I learned how to blog in 2006 when I became director of York University's Institute for Research and Innovation in Sustainability. I quickly realized that a research institute focussing on sustainability, needed to do much more than ivory-tower-situated research, and that we needed to find ways of meaningfully engaging all members of the York University campus community. For me, one aspect of doing this involved creating and maintaining a dynamic website with lots of cool, relevant, sustainability content.
Therefore, long before York University moved to its current open source wordpress platform, I moved the static, professionally-designed IRIS website off the university server, to a wordpress host, and myself and several generations of students learned how to blog. I wrote lots of blog posts, and in the process, learned to practice a different style of writing from the standard academic approach to journals and books. This served me well when I stopped being IRIS director in 2014 and returned to regular teaching. I incorporated my blogging skills into the new science communication assignments that I introduced to my courses. I took advantage of free WordPress.com websites for course blogging assignments. Here are some of my posts about science blogging:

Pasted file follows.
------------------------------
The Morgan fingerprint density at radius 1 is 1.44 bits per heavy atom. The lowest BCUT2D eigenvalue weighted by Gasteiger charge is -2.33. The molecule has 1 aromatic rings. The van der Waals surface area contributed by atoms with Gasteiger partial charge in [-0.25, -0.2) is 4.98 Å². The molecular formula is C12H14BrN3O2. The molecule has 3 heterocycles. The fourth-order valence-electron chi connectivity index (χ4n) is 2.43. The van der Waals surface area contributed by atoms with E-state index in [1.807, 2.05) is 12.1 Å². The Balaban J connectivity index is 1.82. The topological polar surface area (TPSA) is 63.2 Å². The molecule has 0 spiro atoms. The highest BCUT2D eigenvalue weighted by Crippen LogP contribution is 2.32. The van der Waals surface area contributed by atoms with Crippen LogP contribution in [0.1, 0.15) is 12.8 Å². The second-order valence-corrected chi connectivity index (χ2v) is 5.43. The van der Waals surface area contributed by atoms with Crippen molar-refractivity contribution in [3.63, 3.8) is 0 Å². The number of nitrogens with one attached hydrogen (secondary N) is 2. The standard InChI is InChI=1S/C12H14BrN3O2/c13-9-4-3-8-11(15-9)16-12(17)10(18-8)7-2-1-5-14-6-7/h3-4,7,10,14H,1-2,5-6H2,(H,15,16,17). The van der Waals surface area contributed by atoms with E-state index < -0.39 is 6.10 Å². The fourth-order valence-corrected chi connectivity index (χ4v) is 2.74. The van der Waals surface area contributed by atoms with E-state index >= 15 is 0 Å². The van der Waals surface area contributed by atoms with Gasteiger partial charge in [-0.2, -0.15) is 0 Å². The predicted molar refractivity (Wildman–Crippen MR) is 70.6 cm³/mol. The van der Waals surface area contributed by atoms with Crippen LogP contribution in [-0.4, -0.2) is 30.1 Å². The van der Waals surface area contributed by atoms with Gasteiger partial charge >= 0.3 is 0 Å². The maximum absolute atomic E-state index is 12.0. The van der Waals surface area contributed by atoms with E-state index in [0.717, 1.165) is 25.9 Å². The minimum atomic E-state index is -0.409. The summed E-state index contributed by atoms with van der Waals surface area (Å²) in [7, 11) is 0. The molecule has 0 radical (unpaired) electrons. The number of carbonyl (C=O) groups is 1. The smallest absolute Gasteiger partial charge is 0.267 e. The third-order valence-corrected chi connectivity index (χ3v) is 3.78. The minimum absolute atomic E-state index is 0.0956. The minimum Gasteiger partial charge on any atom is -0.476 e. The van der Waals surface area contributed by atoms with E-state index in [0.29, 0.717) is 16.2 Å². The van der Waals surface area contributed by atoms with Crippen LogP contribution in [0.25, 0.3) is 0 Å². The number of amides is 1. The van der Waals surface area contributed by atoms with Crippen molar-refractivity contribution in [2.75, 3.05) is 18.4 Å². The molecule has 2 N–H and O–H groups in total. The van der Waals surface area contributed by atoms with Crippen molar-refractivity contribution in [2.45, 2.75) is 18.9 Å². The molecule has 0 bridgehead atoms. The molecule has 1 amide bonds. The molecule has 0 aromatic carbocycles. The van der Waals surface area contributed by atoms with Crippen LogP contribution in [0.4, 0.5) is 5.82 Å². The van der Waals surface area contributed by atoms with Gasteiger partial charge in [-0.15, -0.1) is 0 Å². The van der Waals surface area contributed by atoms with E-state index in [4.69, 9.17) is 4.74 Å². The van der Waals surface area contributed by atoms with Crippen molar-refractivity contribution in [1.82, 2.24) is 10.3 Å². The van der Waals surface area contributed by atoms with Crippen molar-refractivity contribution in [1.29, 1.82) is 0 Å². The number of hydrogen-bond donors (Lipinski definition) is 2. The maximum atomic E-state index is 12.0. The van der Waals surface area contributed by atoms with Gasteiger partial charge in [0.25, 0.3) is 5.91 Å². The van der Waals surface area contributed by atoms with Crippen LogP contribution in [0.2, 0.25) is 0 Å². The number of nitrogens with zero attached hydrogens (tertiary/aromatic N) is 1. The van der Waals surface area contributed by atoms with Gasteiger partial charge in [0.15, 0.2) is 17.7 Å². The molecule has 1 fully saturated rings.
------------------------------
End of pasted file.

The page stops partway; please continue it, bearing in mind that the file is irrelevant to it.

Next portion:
One of the things that I learned early on about blogging early, is to post new content regularly. I also learned that it is best to keep posts short. I tried lots of different posting schedules, but found that with my responsibilities, I could barely contribute 6 posts a year to the IRIS website. I also found that keeping posts short is difficult when you have unlimited digital space, and are an academic. All professors and students know that Writing Short is much more difficult than spewing verbal diarrhea onto paper or into a digital document!
In 2012, I took advantage of the newly created York University wordpress.org platform to create my own lab. website. I was already familiar with WordPress, and I decided that I could wrote two blog posts a month: 24 per year.
I managed to do this for the first few years, but soon found this difficult to maintain. This has led to my annual year-end blogging challenge, when I try to pop out the incomplete, draft posts that have accumulated over the year, in December, in order to meet my annual goal. During this year's effort, I have decided that in future, I will write only one blog post per month instead of two!
So, here we go... here's the first of my nine missing 2018 blog posts!
In the next post, I will deal with link rot and archiving my digital content from blogs.